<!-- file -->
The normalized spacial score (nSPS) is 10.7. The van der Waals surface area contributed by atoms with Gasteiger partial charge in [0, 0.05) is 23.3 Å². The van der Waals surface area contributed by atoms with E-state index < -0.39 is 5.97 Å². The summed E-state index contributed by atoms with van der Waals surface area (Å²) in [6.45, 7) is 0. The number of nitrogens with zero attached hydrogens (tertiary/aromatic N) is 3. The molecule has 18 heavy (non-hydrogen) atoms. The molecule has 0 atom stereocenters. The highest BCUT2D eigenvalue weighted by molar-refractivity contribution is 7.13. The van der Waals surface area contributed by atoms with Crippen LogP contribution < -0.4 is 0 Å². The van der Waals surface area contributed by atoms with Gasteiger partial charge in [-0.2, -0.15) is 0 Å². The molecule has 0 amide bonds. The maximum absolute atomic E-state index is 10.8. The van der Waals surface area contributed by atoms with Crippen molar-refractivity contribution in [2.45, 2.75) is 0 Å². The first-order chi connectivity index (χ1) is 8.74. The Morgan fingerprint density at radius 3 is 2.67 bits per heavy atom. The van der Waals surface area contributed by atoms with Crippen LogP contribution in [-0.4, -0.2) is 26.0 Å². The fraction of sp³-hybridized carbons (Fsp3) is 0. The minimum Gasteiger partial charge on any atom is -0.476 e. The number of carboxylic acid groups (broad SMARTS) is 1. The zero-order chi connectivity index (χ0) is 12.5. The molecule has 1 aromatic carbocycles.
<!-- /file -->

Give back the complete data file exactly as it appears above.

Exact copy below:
The normalized spacial score (nSPS) is 10.7. The van der Waals surface area contributed by atoms with Gasteiger partial charge in [0, 0.05) is 23.3 Å². The van der Waals surface area contributed by atoms with E-state index < -0.39 is 5.97 Å². The summed E-state index contributed by atoms with van der Waals surface area (Å²) in [6.45, 7) is 0. The number of nitrogens with zero attached hydrogens (tertiary/aromatic N) is 3. The molecule has 18 heavy (non-hydrogen) atoms. The molecule has 0 atom stereocenters. The highest BCUT2D eigenvalue weighted by molar-refractivity contribution is 7.13. The van der Waals surface area contributed by atoms with Crippen LogP contribution < -0.4 is 0 Å². The van der Waals surface area contributed by atoms with Gasteiger partial charge in [-0.2, -0.15) is 0 Å². The molecule has 0 amide bonds. The maximum absolute atomic E-state index is 10.8. The van der Waals surface area contributed by atoms with Crippen molar-refractivity contribution in [2.45, 2.75) is 0 Å². The first-order chi connectivity index (χ1) is 8.74. The Morgan fingerprint density at radius 3 is 2.67 bits per heavy atom. The van der Waals surface area contributed by atoms with Crippen LogP contribution in [-0.4, -0.2) is 26.0 Å². The fraction of sp³-hybridized carbons (Fsp3) is 0. The minimum Gasteiger partial charge on any atom is -0.476 e. The number of carboxylic acid groups (broad SMARTS) is 1. The zero-order chi connectivity index (χ0) is 12.5. The molecule has 1 aromatic carbocycles.